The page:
I am in love. I knew I would be. I waited patiently for over a year, spending money on the responsible things like bills, work clothes, and tires for Smurfette. And then I was tired of waiting. I needed to treat myself, just like Donna and Tom on Parks and Rec

So I did it. I finally bought myself an iPad! I don’t consider myself to be materialistic. This is the most excited I have been about buying something in a long time. Concert tickets are probably the next closest thing I have been excited about throwing cash at.

I was practical with my timing, as Target was running a fabulous sale when I purchased. Since I purchased my new toy only four days before Election Day and had lots of tasks on my list that didn’t include the iPad, it has taken me a little bit of time to fully come to realize how much I use this thing.

There’s something about not having to open a contraption or wait for the laptop to turn on that makes this machine so much more approachable. I used to come home at night and justify not doing work because I didn’t want to fire up the HP Mini. We are probably talking about a whole three minutes, yet that is a three minute window when I can lose my ambition.

I knew I would love the iPad. During the past year, I listened and watched while iPad users made the case for it. So many people who know me said I would love it.

Today I discovered Evernote. Wow. My quest to go paperless is easier than I ever thought it would be! To me, less clutter is less distraction. I am always busy with one project or another, and Evernote makes me feel like I really can do it all seamlessly.

Each day I gradually transition from my old way of completing tasks and storing information with the netbook, flash drives, battered up folders, and scraps of paper into a new world of cool apps and the cloud. This is a major technological step, my generation’s telephone.

The organizing fool in me loves it!



The Return to Vicki’s

At one time, I counted my undies and had 85 pairs.  I visited Victoria’s Secret and purchased a lot of items there.  I was not doing it to impress anyone.  I just like cute undies and PJs.  I don’t spend a lot of money on shoes or purses.  But put me in a store with cute undies and PJs, and I will spend every penny I can on them.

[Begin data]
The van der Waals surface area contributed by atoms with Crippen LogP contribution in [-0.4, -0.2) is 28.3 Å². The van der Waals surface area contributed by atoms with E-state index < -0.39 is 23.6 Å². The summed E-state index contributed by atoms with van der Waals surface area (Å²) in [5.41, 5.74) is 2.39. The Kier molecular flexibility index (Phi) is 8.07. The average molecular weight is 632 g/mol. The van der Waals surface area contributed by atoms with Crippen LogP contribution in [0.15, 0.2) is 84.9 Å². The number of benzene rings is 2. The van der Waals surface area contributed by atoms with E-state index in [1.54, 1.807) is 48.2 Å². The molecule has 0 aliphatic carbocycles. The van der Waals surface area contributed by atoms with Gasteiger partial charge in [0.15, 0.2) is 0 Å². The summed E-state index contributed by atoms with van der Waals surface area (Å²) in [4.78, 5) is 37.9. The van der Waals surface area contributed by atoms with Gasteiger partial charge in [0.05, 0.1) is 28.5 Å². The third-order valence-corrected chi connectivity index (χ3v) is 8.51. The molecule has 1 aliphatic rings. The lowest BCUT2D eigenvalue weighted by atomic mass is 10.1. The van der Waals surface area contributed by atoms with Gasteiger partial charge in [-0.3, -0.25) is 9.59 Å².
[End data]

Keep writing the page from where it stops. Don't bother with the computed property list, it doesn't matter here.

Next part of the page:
I have been a very good kid during the past year in regards to limiting my purchases in this area.  I rarely went into Victoria’s Secret and even cut up my credit card so I could work on paying other things off before I spent money on undies.  And I succeeded.

Then I received my $10 off birthday coupon in the mail.  I told myself I could buy something.  I was good for so long and I am in desperate need (OK, OK, want) of new PJs.  So one week ago, I entered Vicki’s again, willing to spend some money.

I was a pretty good kid and only spent $43.33.  One of the items I departed with was a black night shirt that reads “DANCE ALL NIGHT” in white lettering with silver studs.  Seriously, that one screamed at me.  I had to take it home.

Then I checked my mailbox the next day and found new coupons.  They are good!  I am sure they monitored my googly eyes when I passed by about 20 other things in the store I resisted buying.

I quite possibly could have purchased a few large items by now with all of the money I have spent on PJs and undies.  But I don’t smoke, I don’t buy really expensive clothes, and I don’t gamble.  So I have to have something.  And sometimes it’s good to have a little too much of a good thing.

Weirdos Welcome

It never ceases to amaze me how much I keep changing.  Deep down, I’m the same old Mel in some ways.  But lots of things have been evolving over time, especially of late.  (See The (R)Evolution of Mel.)

Lately I get claustrophobic around things that seem too traditional, status quo, or perfect.  I have a growing distaste for prim and proper, cookie cutter areas.  While I still have OCD that creeps into my own personal space, I allow for more character in decor than I used to like.

So, what is my problem?  Maybe it’s the uniformity of some suburban houses and lawns, the keeping up with the Joneses attitude, sameness of dress, blandness of viewpoints, or simple lack of excitement found in normalcy.

I like seeing weirdos on the street, admiring some good graffiti, never knowing who will say hi to me, or discovering unchartered nooks and crannies.  I chuckle because when I saw American Beauty for the first time in 1999, I did not understand the guy video taping the plastic bag blowing in the wind.  And now I’m becoming the off kilter semi-artsy being who enjoys that stuff.